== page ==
Moreover ensure you understand the different instance payment models available (on-demand, reserved and spot) and ensure you opt for the appropriate one or combination by planning ahead.
Devise a plan for managing your resources and the subscriptions, stick to it and keep it up-to-date.
Instance misuse and mismanagement
Instance use and management of instances and how we use them has the potential to be quite tricky. From choosing the size of the instance to the quantity of instances we require, through to the most suitable instance type. It is essential that we make the right decisions to get this right. AWS prides itself in flexibility but sometimes we find that the diverse selection makes the decision-making process more complex.
Instance type may be a problem for some. Each instance type is devised differently and for distinctive purposes. The problem occurs when you utilise an instance type for the wrong purpose resulting in overspending where you shouldn’t be and achieve less than optimal satisfaction.
It often transpires, to be on the safe side (so we think), that we choose oversized instances. These instances provide more power than is required, which again incurs needless cost.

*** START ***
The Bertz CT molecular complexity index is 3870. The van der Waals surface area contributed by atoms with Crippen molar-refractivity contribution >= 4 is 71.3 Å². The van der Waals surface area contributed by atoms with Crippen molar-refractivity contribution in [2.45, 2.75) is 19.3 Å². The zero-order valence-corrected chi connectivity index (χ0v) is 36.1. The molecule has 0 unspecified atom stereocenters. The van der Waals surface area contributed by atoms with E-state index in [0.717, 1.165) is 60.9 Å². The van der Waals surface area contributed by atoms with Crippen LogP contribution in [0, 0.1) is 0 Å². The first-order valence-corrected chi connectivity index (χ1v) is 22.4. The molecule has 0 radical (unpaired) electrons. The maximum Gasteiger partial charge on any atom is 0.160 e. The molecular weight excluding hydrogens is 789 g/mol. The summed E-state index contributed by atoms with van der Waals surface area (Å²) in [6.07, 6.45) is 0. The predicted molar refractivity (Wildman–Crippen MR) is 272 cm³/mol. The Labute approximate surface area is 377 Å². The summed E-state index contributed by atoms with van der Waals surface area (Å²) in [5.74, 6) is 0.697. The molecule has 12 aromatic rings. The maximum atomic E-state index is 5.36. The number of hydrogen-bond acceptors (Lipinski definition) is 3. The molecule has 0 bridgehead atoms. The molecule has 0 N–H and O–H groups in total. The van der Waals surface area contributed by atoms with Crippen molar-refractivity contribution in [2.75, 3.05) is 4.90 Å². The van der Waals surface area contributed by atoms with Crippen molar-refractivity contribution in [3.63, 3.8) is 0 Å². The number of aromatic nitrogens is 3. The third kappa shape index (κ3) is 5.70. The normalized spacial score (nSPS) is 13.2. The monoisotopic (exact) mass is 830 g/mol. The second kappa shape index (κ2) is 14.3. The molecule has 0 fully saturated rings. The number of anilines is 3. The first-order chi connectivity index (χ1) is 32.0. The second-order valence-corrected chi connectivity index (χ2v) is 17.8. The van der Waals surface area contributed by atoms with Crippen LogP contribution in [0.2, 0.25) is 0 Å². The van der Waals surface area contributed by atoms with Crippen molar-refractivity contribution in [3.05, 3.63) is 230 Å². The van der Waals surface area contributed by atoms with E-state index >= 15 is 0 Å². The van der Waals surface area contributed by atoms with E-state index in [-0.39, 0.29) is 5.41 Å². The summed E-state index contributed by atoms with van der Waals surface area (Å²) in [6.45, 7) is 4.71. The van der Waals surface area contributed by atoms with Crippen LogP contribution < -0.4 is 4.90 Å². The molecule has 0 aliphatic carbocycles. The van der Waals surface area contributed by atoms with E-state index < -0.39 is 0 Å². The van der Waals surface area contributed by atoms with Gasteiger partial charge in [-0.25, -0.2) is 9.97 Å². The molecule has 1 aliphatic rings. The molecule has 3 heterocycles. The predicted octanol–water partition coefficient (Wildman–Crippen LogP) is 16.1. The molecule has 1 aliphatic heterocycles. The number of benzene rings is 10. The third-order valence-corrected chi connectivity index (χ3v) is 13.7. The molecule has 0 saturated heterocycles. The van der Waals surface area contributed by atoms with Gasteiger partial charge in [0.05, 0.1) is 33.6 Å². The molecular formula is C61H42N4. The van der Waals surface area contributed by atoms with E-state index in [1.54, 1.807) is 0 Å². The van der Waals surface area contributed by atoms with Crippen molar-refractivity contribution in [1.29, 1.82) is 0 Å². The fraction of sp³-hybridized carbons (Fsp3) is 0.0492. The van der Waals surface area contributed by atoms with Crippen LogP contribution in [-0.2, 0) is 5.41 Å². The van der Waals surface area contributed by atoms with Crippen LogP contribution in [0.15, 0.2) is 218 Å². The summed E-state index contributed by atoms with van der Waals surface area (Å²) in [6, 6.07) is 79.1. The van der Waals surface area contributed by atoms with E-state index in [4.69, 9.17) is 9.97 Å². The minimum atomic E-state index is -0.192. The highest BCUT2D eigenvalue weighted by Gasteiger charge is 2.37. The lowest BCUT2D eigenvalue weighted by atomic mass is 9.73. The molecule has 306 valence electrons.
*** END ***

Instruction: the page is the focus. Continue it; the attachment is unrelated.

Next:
Running more instances than is needed is also a common occurrence. There is no need for this, as AWS offers an auto-scaling capability to scale when and if required. Even more worrying is running instances without even knowing that they are running. Leaving instances to run without being used is futile and wasteful equivalent to leaving the water running unnecessarily.
If that wasn’t enough to consider the instance resource payments models are also a matter of decision making. The three models available are on-demand, reserved and spot. How you choose to pay for your instance resources heavily depends on your deployment and application. Each with their own benefits, differing usage will incite one model over another and sometimes a combination of models leads to the best efficiency in cost. Knowing when and how to utilise reserve and spot instances can significantly reduce your costs.
Although a very well known and highlighted ‘not to do’, this mistake still happens way to often, using your root account instead of creating a subaccount. This should not be occurring. Your root account gives full access to all your resources, for all your AWS services without restriction.
You should create an IAM user with admin privileges and individual IAM users with relevant permissions. Ensure that you set your permissions correctly. It is best to follow the least privilege approach whenever possible.